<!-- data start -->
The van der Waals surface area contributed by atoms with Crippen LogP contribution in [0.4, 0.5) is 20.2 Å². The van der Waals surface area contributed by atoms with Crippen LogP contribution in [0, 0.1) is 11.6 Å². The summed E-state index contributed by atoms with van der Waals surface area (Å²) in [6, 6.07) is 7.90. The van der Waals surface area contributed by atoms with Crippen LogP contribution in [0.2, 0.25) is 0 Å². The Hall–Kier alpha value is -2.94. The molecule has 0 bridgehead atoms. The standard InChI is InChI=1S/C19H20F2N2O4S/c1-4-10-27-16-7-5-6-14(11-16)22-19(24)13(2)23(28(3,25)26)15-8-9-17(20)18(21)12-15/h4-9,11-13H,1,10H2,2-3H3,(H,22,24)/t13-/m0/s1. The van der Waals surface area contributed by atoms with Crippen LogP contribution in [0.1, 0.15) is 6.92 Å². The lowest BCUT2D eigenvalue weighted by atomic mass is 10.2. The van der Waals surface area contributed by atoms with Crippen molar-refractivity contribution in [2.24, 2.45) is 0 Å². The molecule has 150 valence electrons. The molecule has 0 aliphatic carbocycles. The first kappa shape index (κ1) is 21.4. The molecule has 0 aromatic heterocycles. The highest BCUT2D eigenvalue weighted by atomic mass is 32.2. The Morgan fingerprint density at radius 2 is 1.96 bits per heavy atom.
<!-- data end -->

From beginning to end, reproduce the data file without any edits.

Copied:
The van der Waals surface area contributed by atoms with Crippen LogP contribution in [0.4, 0.5) is 20.2 Å². The van der Waals surface area contributed by atoms with Crippen LogP contribution in [0, 0.1) is 11.6 Å². The summed E-state index contributed by atoms with van der Waals surface area (Å²) in [6, 6.07) is 7.90. The van der Waals surface area contributed by atoms with Crippen LogP contribution in [0.2, 0.25) is 0 Å². The Hall–Kier alpha value is -2.94. The molecule has 0 bridgehead atoms. The standard InChI is InChI=1S/C19H20F2N2O4S/c1-4-10-27-16-7-5-6-14(11-16)22-19(24)13(2)23(28(3,25)26)15-8-9-17(20)18(21)12-15/h4-9,11-13H,1,10H2,2-3H3,(H,22,24)/t13-/m0/s1. The van der Waals surface area contributed by atoms with Crippen LogP contribution in [0.1, 0.15) is 6.92 Å². The lowest BCUT2D eigenvalue weighted by atomic mass is 10.2. The van der Waals surface area contributed by atoms with Crippen molar-refractivity contribution in [2.24, 2.45) is 0 Å². The molecule has 150 valence electrons. The molecule has 0 aliphatic carbocycles. The first kappa shape index (κ1) is 21.4. The molecule has 0 aromatic heterocycles. The highest BCUT2D eigenvalue weighted by atomic mass is 32.2. The Morgan fingerprint density at radius 2 is 1.96 bits per heavy atom.